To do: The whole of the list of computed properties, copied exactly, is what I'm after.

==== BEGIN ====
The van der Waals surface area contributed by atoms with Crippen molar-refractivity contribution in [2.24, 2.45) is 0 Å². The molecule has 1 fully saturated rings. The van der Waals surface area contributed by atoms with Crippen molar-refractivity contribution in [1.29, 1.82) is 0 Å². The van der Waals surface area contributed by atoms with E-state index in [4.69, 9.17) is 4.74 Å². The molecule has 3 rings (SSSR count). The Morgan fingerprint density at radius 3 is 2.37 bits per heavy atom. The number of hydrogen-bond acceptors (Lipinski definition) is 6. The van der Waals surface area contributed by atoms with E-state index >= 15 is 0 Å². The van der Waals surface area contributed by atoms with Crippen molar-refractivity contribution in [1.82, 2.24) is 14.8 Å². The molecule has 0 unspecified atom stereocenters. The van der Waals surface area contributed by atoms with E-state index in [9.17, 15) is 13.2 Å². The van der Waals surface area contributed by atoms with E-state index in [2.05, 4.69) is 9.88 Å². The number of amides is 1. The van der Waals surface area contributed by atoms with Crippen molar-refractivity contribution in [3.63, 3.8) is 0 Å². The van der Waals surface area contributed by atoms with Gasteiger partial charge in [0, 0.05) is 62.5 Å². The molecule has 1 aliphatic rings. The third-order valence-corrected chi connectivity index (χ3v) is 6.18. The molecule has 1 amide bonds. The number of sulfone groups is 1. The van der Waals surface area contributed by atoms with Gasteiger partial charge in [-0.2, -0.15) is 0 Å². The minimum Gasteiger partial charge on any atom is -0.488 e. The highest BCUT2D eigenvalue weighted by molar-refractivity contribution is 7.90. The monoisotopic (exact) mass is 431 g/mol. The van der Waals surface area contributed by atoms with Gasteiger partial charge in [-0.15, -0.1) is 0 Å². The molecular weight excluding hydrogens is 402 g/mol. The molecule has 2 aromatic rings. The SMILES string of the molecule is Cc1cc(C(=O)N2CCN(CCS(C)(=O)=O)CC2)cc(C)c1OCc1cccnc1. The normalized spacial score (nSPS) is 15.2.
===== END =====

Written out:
The van der Waals surface area contributed by atoms with Crippen molar-refractivity contribution in [2.24, 2.45) is 0 Å². The molecule has 1 fully saturated rings. The van der Waals surface area contributed by atoms with Crippen molar-refractivity contribution in [1.29, 1.82) is 0 Å². The van der Waals surface area contributed by atoms with E-state index in [4.69, 9.17) is 4.74 Å². The molecule has 3 rings (SSSR count). The Morgan fingerprint density at radius 3 is 2.37 bits per heavy atom. The number of hydrogen-bond acceptors (Lipinski definition) is 6. The van der Waals surface area contributed by atoms with E-state index >= 15 is 0 Å². The van der Waals surface area contributed by atoms with Crippen molar-refractivity contribution in [1.82, 2.24) is 14.8 Å². The molecule has 0 unspecified atom stereocenters. The van der Waals surface area contributed by atoms with E-state index in [9.17, 15) is 13.2 Å². The van der Waals surface area contributed by atoms with E-state index in [2.05, 4.69) is 9.88 Å². The number of amides is 1. The van der Waals surface area contributed by atoms with Crippen molar-refractivity contribution in [3.63, 3.8) is 0 Å². The van der Waals surface area contributed by atoms with Gasteiger partial charge in [0, 0.05) is 62.5 Å². The molecule has 1 aliphatic rings. The third-order valence-corrected chi connectivity index (χ3v) is 6.18. The molecule has 1 amide bonds. The number of sulfone groups is 1. The van der Waals surface area contributed by atoms with Gasteiger partial charge in [-0.2, -0.15) is 0 Å². The minimum Gasteiger partial charge on any atom is -0.488 e. The highest BCUT2D eigenvalue weighted by molar-refractivity contribution is 7.90. The monoisotopic (exact) mass is 431 g/mol. The van der Waals surface area contributed by atoms with Gasteiger partial charge in [-0.15, -0.1) is 0 Å². The molecular weight excluding hydrogens is 402 g/mol. The molecule has 2 aromatic rings. The SMILES string of the molecule is Cc1cc(C(=O)N2CCN(CCS(C)(=O)=O)CC2)cc(C)c1OCc1cccnc1. The normalized spacial score (nSPS) is 15.2.